A two-component generalized extreme value (TCGEV) distribution is introduced based on the assumption that the annual maxima for convective and stratiform precipitation follow two separate generalized extreme value (GEV) distributions. The regional TCGEV model is used to analyze 6-hour precipitation data for 11 stations in the Czech Republic over 1982–2010 subdivided into predominantly convective and stratiform precipitation. For each type of precipitation, the shape parameter and the ratio of the scale parameter and the location parameter of the underlying GEV distributions are assumed to be constant over the region. The validity of this homogeneity assumption is explored with a bootstrap procedure and the goodness-of-fit is tested with the Anderson-Darling statistic both for each individual station and for all stations simultaneously. The return levels from the regional TCGEV distribution are compared with those obtained with the common method of fitting a regional GEV distribution to the overall annual maxima, ignoring their convective or stratiform origin. The differences are generally small, but they increase with return period and are larger at lowland stations where the proportion of convective precipitation extremes is greater. High return levels based on a GEV fit to the overall annual maxima for these stations tend to be smaller than those for the convective component owing to the heavier upper tail of the distribution of convective extremes. Results from the TCGEV distribution are consistent, i.e. the estimated return levels of the overall annual maxima cannot be smaller than those for the convective and stratiform components obtained from the GEV distribution.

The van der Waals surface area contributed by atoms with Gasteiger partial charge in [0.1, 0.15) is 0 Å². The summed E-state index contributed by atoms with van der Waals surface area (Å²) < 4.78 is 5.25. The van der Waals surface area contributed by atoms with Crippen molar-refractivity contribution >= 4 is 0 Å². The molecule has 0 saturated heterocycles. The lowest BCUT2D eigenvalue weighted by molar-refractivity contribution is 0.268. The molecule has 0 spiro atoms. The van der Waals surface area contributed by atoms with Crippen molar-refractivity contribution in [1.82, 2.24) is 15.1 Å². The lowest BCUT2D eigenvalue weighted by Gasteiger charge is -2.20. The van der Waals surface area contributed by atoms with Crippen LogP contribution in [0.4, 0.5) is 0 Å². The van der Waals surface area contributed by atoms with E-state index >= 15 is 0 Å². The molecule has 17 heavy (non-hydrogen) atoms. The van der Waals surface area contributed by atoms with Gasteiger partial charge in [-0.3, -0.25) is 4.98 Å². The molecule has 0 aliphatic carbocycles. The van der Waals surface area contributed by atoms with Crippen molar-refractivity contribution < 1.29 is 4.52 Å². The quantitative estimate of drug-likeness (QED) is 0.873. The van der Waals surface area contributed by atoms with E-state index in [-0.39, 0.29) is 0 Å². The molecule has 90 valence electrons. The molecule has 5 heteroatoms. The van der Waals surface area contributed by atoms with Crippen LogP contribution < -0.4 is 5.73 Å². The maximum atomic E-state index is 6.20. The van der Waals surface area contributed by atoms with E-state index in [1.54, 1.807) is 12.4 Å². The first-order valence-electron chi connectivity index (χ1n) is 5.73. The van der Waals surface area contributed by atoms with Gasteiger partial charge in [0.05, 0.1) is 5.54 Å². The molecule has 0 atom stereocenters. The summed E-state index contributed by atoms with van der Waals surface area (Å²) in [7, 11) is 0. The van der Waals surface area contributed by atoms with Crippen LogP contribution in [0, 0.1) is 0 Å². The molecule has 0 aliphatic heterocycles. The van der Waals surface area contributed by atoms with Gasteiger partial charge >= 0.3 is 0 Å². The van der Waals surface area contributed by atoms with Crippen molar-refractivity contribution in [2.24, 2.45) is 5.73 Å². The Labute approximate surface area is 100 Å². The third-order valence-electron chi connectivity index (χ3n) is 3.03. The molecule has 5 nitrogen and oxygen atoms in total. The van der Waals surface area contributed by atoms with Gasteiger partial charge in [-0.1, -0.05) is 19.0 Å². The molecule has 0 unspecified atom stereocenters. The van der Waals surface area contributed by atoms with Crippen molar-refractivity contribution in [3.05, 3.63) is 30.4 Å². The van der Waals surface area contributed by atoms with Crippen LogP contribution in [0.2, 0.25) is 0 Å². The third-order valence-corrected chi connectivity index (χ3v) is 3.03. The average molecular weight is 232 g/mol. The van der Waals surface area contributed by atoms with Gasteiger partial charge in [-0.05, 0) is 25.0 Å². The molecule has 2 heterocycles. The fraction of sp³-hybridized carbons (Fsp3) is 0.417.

Z Rulfova, TA Buishand, M Roth, J Kysely. A two-component generalized extreme value distribution for precipitation frequency analysis
published, J. Hydrol., 2016, 534